First, we had CNN trying to diminish the Obama Administration’s success at having a better relationship with Chavez than Bush did.
Now, we have AP Reporter Pamela Sampson blasting Chavez for spending oil money on Venezuela’s poor.
Take what Pamela Sampson of the Associated Press wrote:
Chavez invested Venezuela’s oil wealth into social programs including state-run food markets, cash benefits for poor families, free health clinics and education programs. But those gains were meager compared with the spectacular construction projects that oil riches spurred in glittering Middle Eastern cities, including the world’s tallest building in Dubai and plans for branches of the Louvre and Guggenheim museums in Abu Dhabi.
Venezuela is a poor country, and one reason that Hugo Chavez managed to stay in power over 14 years was his attention to the needs of his country’s poor people. For all of his focus on control of the press, Hugo Chavez can, at least, be said to have cared deeply about the needs of those in his country who had less.
And he was correct to do so, because while those like Pamela Sampson gush over the skyscrapers of Dubai, Lila Allen of the BBC notes the “massive,” to use her words, difference between that Middle Easter city’s rich and its poor. Allen reports that the bad living conditions are kept out of view from journalists. To get some view of them, a reporter went undercover. This is what Allen wrote:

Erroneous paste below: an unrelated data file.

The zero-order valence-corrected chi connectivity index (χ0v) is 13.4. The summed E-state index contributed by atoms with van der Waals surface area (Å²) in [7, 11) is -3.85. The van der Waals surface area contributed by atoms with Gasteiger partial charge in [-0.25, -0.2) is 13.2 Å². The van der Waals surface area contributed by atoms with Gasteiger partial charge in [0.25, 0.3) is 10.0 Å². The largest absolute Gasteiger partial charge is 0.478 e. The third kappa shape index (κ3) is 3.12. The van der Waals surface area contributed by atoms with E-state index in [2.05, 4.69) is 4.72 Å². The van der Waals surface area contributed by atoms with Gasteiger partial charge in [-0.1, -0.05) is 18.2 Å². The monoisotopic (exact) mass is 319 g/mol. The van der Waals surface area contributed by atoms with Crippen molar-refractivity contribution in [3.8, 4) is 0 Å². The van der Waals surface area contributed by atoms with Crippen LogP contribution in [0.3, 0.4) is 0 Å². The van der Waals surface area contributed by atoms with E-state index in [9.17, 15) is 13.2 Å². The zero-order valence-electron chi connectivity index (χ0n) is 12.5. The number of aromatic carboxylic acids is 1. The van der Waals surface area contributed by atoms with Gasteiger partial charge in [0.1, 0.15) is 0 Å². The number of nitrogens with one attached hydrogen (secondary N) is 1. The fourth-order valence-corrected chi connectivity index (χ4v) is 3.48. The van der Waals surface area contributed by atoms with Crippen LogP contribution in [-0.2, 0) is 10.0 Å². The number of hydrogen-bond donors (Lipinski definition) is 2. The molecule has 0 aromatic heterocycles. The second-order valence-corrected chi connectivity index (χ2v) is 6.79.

Instead on arriving in Dubai they are met with shanty town conditions hidden from public view. In a country that penalises journalists reporting stories which negatively reflect the economy or insult the government with massive fines and even imprisonment, it was important to maintain a low profile.
Andrew Flintoff and Michael Owen
Ambassadors for a development: Freddie Flintoff and Michael Owen
In secret, we followed a group of workers home from work. Employed by The First Group’s sub-contractors United Engineering Construction, they were working on a development due to be finished in June ready for England striker Michael Owen to move in.
Back at the worker’s camp we were soon rumbled and asked to leave. Returning over the next few days we managed to speak to some of the men living there on condition of anonymity.
They told a grim tale. None had been paid the money they were promised by the recruitment agencies, and many said they couldn’t afford to eat properly, living on a diet of potatoes, lentils and bread. Average salaries are often no more than £120 a month. This for a six-day week, often working up to 12-hour shifts. One company paid approximately 30p an hour for overtime.
That gives you a look at the other side of life in Dubai, and sheds a light on how incorrect Ms. Sampson’s article was regarding Chavez. Perhaps if Dubai spent some of its oil money on its poorest people, it wouldn’t have shanty towns to hide from journalists.